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Salmond put under pressure by Carney warning

ALEX Salmond is facing mounting pressure to set out alternative currency plans for an independent Scotland after the Governor of the Bank of England issued a warning about the First Minister's proposal for monetary union with the rest of the UK.

MESSAGE: Bank of England Governor Mark Carney delivered a speech in Edinburgh outlining potential risks and benefits of a currency union for Scotland and the UK.
MESSAGE: Bank of England Governor Mark Carney delivered a speech in Edinburgh outlining potential risks and benefits of a currency union for Scotland and the UK.

In his first major intervention in the referendum debate, Mark Carney said an independent Scotland would have to sacrifice control over tax, spending and borrowing if it wanted a formal deal to share the pound with the rest of the UK.

His assessment was immediately dismissed by Finance Secretary John Secretary, who insisted an independent Scotland would have control of key policies as part of a currency union.

However, the UK Government and cross-party pro-UK Better Together campaign said the Governor's comments destroyed Mr Salmond's claim that an independent Scotland could both share the pound and pursue radically different economic and welfare policies.

They repeated their warning that a currency union was unlikely to be accepted by the UK and urged Mr Salmond to put forward a "Plan B".

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Delivering his verdict in a highly technical speech to business leaders and economists in Edinburgh, Mr Carney said: "A durable, successful currency union requires some ceding of national sovereignty."

He said a currency union between an independent Scotland and the rest of the UK would require shared institutions and strict rules.

He warned that "tight fiscal rules" he would be required to minimise the "moral hazard" of one member pursuing irresponsible economic policies and needing to be bailed out by others via a shared central bank.

Mr Carney said recent crises in the eurozone showed member countries needed new ways to share fiscal sovereignty, possibly including common unemployment benefits. He said: "The euro area has shown the danger of not having such arrangements, as well as the difficulties of the necessary pooling of sovereignty to build them.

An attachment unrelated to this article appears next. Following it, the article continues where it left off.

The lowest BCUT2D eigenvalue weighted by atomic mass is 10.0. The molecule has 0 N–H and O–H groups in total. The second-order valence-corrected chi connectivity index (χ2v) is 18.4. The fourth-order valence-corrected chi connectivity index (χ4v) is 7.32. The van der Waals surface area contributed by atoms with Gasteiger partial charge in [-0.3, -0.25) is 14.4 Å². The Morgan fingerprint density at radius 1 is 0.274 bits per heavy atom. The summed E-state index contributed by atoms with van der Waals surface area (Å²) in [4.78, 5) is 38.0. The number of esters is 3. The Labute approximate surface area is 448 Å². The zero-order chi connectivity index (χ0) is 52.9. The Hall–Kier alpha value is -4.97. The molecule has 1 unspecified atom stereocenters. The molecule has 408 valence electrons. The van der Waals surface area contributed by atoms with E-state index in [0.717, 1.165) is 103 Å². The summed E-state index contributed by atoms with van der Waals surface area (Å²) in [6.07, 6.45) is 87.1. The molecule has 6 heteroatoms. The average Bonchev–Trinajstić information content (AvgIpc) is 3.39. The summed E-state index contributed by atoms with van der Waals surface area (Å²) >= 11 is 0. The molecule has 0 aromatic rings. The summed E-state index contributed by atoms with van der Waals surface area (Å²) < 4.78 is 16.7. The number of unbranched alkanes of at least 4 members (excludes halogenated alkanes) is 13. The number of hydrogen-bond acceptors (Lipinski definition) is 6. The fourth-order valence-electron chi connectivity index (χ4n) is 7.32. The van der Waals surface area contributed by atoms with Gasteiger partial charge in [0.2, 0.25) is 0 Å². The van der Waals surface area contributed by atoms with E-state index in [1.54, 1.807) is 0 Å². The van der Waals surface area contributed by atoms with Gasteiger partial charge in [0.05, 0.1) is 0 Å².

"An independent Scotland would need to consider carefully how to develop arrangements with the continuing United Kingdom that are both consistent with its sovereignty and sufficient to maintain financial stability."

He also said the existing UK-wide currency union was "durable and efficient" and had helped sustain Scotland's large banking sector.

He warned that the creation of an international border could damage trade between Scotland and England.

Mr Carney, who previously ran Canada's central bank, stressed he was not commenting on the possible advantages or disadvantages of Scottish independence.

However, his views on the basic requirements for a currency union are seen as vital to the debate, as he would be responsible for implementing such an arrangement, if one could be agreed.

Prime Minister David Cameron last night joined calls for the SNP to come up with a currency "Plan B" after the Treasury said Mr Carney's speech highlighted a series of difficulties with monetary union.

A Treasury spokesman said: "A currency union is highly unlikely to be agreed. The Scottish Government needs a Plan B."

Alistair Darling, the former chancellor who is heading the Better Together campaign, said: "As the Governor makes clear, in a currency union both sides have to agree to each other's taxes, spending and borrowing.

"It is highly unlikely that the people living in the rest of the UK would agree to this.

"The Governor's speech quietly demolishes Alex Salmond's claim that Scotland could keep the UK pound after leaving the UK.

"The Nationalists cannot continue to make false promises on currency when it is so obvious that leaving the UK means losing the UK pound."

Mr Carney spoke following a private meeting with the First Minister at which he confirmed the Bank Of England would continue to provide the Scottish Government with technical help.

Mr Swinney said: "As he made clear, he was not making the case for or against Scotland's independence, which is for the people of Scotland to decide, or for or against a currency union, which will be a matter for agreement between the Scottish and UK Governments.

"A shared currency will mean an independent Scotland having control of tax policy, employment policy, social security policy, oil and gas revenues, immigration policy and a range of other levers to suit our own circumstances, helping to grow our economy, create jobs and secure a more prosperous and fairer society."

Patrick Harvie, leader of the Scottish Green Party and a key member of the Yes Scotland campaign, repeated his call for an independent Scotland to have its own currency.

He said: "I recognise that the SNP's preference is for continued use of sterling but given the likelihood of the Scottish and UK economies diverging we should stand ready to exert full economic independence using our own currency."

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